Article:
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Thurgood Marshall Confirmation Vote vs. Ketanji Brown Jackson

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"When Thurgood Marshall was confirmed in 1967 to become the first black man on the Supreme Court, 16 of 22 senators from the 11 states of the old Confederacy voted no or didn't vote[.] When Ketanji Brown Jackson was confirmed today to become the first black woman, 18 of 22 voted no[.]"

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On April 7 2022, the Senate confirmed Ketanji Brown Jackson to the Supreme Court.

CNN reported on the historic confirmation:

The Senate confirmed President Joe Biden’s Supreme Court nominee Ketanji Brown Jackson on Thursday [A[ril 7 2022] in a historic vote that paves the way for her to become the first Black woman to serve on the highest court in the nation.

The tally was 53-47, with Republican Sens. Susan Collins of Maine, Mitt Romney of Utah and Lisa Murkowski of Alaska joining Democrats to vote in favor.

On that date, an Imgur user shared a screenshot of a tweet by CNN’s White House correspondent John Harwood, purportedly contrasting Jackson’s confirmation vote to that of Thurgood Marshall:

Harwood wrote:

when Thurgood Marshall was confirmed in 1967 to become the first black man on the Supreme Court, 16 of 22 senators from the 11 states of the old Confederacy voted no or didn’t vote

when Ketanji Brown Jackson was confirmed today to become the first black woman, 18 of 22 voted no

As noted in the tweet, Thurgood Marshall was a Supreme Court Justice, nominated and confirmed in 1967. Marshall was also the first Black judge on the Supreme Court:

In September 1961 Marshall was nominated to the U.S. Court of Appeals for the Second Circuit by President John F. Kennedy, but opposition from Southern senators delayed his confirmation for several months. President Lyndon B. Johnson named Marshall U.S. solicitor general in July 1965 and nominated him to the Supreme Court on June 13, 1967; Marshall’s nomination was confirmed (69–11) by the U.S. Senate on August 30, 1967.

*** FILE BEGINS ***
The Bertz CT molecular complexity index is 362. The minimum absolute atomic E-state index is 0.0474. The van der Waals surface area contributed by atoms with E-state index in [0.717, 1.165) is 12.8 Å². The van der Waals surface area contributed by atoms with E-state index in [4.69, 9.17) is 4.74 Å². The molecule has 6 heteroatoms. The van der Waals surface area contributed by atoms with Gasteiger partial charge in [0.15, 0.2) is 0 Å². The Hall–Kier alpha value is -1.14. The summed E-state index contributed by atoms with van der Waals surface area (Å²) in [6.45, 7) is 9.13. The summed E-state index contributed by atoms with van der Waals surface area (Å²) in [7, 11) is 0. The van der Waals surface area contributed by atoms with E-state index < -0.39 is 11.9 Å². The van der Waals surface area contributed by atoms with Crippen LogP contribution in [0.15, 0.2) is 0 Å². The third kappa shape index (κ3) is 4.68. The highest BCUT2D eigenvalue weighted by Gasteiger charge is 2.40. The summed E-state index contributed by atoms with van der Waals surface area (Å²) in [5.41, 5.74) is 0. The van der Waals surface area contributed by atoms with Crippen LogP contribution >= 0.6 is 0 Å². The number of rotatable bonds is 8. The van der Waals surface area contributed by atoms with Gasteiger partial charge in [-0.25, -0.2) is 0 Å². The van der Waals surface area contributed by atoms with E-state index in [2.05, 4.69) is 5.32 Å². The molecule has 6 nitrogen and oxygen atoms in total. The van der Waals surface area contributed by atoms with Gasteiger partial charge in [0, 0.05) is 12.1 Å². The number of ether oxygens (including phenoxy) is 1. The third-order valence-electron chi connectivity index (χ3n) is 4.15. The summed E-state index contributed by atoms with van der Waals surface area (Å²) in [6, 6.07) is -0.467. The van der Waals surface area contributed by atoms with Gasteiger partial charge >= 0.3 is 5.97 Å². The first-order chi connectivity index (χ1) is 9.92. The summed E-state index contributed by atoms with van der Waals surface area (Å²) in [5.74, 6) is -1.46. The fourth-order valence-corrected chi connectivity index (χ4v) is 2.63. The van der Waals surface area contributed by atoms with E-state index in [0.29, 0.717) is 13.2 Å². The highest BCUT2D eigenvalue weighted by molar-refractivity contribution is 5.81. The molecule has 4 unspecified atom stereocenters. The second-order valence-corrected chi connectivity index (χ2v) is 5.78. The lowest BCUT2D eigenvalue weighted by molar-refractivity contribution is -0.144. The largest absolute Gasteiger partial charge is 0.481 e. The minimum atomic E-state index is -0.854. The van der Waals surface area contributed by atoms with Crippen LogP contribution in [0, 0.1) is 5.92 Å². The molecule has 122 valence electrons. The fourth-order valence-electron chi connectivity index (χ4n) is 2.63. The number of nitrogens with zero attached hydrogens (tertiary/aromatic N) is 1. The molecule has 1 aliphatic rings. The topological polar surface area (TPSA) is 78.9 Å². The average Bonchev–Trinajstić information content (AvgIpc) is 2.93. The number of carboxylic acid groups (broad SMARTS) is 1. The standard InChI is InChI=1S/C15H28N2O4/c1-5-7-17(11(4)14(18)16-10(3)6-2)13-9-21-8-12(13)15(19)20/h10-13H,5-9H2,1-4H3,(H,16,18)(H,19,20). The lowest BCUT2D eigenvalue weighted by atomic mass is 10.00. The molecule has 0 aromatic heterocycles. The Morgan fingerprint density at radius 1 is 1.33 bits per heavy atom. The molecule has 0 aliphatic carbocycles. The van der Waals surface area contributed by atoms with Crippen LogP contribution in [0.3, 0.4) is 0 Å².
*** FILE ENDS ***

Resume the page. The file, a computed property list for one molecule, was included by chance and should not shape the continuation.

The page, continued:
Harwood stated that “16 of 22 senators from the 11 states of the old Confederacy voted no or didn’t vote” in Marshall’s confirmation; the above-quoted excerpt indicated that Marshall was confirmed in a vote of 69 to eleven. Harwood attributed the eleven votes to senators from former Confederate states, which were:

… the states of Texas, Arkansas, Louisiana, Tennessee, Mississippi, Alabama, Georgia, Florida, South Carolina, North Carolina and Virginia.

GovTrack.us tallied the August 30 1967 vote to confirm Thurgood Marshall to the Supreme Court. In addition to the 69 votes in favor and eleven against, 20 senators in total did not vote.

Each state has two senators, so the eleven former Confederate states had 22 senators in total. According to the tallies, their votes were as follows:

  • Alabama: Both “Nay”;
  • Arkansas: One “Yea,” one “No Vote”;
  • Florida: One “Nay,” one “No Vote”;
  • Georgia: One “Nay,” one “No Vote”;
  • Louisiana: Both “Nay”;
  • Mississippi: One “Nay,” one “No Vote”;
  • North Carolina: One “Nay,” one “No Vote”;
  • South Carolina: Both “Nay”;
  • Tennessee: Both “Yea“;
  • Texas: Both “Yea“;
  • Virginia: One “Yea,” one “No Vote.”

In total, five of the 22 voted “Yea.” Seventeen (not 16) senators voted “Nay” or abstained from the vote.

On Senate.gov, vote totals for the confirmation of Ketanji Brown Jackson to the Supreme Court were available; 53 senators voted in favor, while 47 voted against her confirmation. With respect to former Confederate states, the vote total was as follows:

  • Alabama: Both “Nay”;
  • Arkansas: Both “Nay”;
  • Florida: Both “Nay”;
  • Georgia: Both “Yea“;
  • Louisiana: Both “Nay”;
  • Mississippi: Both “Nay”;
  • North Carolina: Both “Nay”;
  • South Carolina: Both “Nay”;
  • Tennessee: Both “Nay”;
  • Texas: Both “Nay”;
  • Virginia: Both “Yea.

Of the 22 senators, 18 voted “Nay,” and four voted “Yea.” Of those four votes, two came from Georgia, and two from Virginia.

A viral tweet claimed that “when Thurgood Marshall was confirmed in 1967 to become the first black man on the Supreme Court, 16 of 22 senators from the 11 states of the old Confederacy voted no or didn’t vote,” whereas 18 of the 22 senators from the same eleven states “voted no.” By our count, 17 of the 22 voted “Nay” or didn’t vote for Marshall’s 1967 confirmation; six of the 22 abstained (“No Vote.”) On April 7 2022, 22 senators from the same eleven states voted on Brown Jackson’s confirmation, with 18 voting “Nay” and four voting “Yea.” Broadly the claim was accurate, but our count for the 1967 vote differed by one additional “Nay.”